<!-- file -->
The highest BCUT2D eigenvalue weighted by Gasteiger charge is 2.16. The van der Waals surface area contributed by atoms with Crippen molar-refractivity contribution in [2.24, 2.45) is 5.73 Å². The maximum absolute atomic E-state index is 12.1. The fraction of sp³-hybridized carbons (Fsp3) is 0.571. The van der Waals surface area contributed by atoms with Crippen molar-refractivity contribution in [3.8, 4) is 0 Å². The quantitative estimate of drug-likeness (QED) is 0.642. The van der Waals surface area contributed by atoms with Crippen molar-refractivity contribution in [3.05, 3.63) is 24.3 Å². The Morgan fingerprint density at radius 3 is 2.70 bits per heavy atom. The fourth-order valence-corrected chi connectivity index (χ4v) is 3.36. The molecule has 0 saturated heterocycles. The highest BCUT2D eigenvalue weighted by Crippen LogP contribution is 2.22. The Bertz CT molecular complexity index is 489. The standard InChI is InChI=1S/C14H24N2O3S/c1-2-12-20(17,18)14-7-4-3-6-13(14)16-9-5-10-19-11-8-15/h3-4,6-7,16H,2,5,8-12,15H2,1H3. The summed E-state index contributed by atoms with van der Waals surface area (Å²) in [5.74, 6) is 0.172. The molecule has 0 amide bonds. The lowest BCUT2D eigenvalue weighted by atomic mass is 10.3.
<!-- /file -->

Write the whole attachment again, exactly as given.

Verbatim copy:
The highest BCUT2D eigenvalue weighted by Gasteiger charge is 2.16. The van der Waals surface area contributed by atoms with Crippen molar-refractivity contribution in [2.24, 2.45) is 5.73 Å². The maximum absolute atomic E-state index is 12.1. The fraction of sp³-hybridized carbons (Fsp3) is 0.571. The van der Waals surface area contributed by atoms with Crippen molar-refractivity contribution in [3.8, 4) is 0 Å². The quantitative estimate of drug-likeness (QED) is 0.642. The van der Waals surface area contributed by atoms with Crippen molar-refractivity contribution in [3.05, 3.63) is 24.3 Å². The Morgan fingerprint density at radius 3 is 2.70 bits per heavy atom. The fourth-order valence-corrected chi connectivity index (χ4v) is 3.36. The molecule has 0 saturated heterocycles. The highest BCUT2D eigenvalue weighted by Crippen LogP contribution is 2.22. The Bertz CT molecular complexity index is 489. The standard InChI is InChI=1S/C14H24N2O3S/c1-2-12-20(17,18)14-7-4-3-6-13(14)16-9-5-10-19-11-8-15/h3-4,6-7,16H,2,5,8-12,15H2,1H3. The summed E-state index contributed by atoms with van der Waals surface area (Å²) in [5.74, 6) is 0.172. The molecule has 0 amide bonds. The lowest BCUT2D eigenvalue weighted by atomic mass is 10.3.